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I want to find an algorithm such that

  1. takes 10 inputs as natural number
  2. returns 1 output as natural number between 1 and 10. (including 1 and 10)

It means it should be a function

f($x_0$, $x_1$, $x_2$, $x_3$, $x_4$, $x_5$, $x_6$, $x_7$, $x_8$, $x_9$)= n

However, the time of computation of the function should be very long. It should take about 10 minutes by modern computer. And nobody can predict the return value in short time.

Can you recommended me a good algorithm which satisfies above condition?

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    $\begingroup$ For $i = 1$ until $10^{10}$, do stuff, end, output sample(uniform(1,10)). $\endgroup$
    – Ritz
    Oct 30 '14 at 12:32
  • $\begingroup$ I said, nobody can predict the result in short time. $\endgroup$
    – martian03
    Oct 30 '14 at 12:35
  • $\begingroup$ I edited my previous comment. $\endgroup$
    – Ritz
    Oct 30 '14 at 12:36
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    $\begingroup$ @WildChan Sorry. Can you help me make the question more precise? I want to say that it should be a "function". It means, for same inputs, the output should be same. $\endgroup$
    – martian03
    Oct 30 '14 at 12:38
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    $\begingroup$ Write the input numbers in base 7, concatenate. Run a couple of million iterations of SHA-2 or whatnot on it. Interpret the hash as a hexadecimal number, take the remainder modulo $10$, add $1$. $\endgroup$ Oct 30 '14 at 12:44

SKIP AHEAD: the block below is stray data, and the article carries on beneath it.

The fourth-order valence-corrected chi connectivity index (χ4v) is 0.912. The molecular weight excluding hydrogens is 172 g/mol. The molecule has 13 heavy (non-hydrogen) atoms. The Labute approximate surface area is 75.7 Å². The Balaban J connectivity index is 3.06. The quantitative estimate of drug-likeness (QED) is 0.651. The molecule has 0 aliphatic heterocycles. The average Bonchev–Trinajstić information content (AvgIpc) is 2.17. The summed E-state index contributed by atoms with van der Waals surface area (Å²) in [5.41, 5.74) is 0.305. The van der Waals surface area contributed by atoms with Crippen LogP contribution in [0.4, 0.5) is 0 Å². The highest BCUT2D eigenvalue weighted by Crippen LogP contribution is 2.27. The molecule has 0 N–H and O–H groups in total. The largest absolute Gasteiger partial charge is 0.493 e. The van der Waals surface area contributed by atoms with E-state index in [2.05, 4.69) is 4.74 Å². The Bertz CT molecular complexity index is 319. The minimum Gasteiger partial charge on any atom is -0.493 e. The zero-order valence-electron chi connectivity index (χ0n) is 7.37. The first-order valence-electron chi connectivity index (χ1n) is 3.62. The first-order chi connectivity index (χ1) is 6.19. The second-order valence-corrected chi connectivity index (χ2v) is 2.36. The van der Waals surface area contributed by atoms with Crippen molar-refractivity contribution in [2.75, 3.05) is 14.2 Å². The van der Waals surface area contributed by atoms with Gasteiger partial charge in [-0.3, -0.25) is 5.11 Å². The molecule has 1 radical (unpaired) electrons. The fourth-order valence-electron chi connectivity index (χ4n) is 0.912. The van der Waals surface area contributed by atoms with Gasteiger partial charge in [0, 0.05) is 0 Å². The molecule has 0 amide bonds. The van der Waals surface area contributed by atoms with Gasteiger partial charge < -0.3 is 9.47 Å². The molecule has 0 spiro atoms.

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Convert the $x_i$ to strings, separated by ",". Then compute a good hash (for example, SHA-2) of the string and replace the first few characters by the hash. Repeat the latter very often, where the repeat count is adjusted to meet your 10 minute requirement. Then return $1+$ the hash modulo $10$.

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  • $\begingroup$ Oh, I see that Daniel essentially posted the same solution as a comment $\endgroup$ Oct 30 '14 at 12:52
  • $\begingroup$ And I posted the same idea simultaneously, too :). Well, it's an obvious idea... $\endgroup$ Oct 30 '14 at 12:54
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(Daniel Fischer wrote a comment with the same idea while I was typing this...)

Quick and dirty: Turn the list of numbers into a string and hash it with a cryptographic hash function (such as SHA-2). Then hash the result again. Repeat this $n$ times. Use the result hash to create a number between $1$ and $10$, e.g. with something like a checksum. Do some test runs to find a good $n$.

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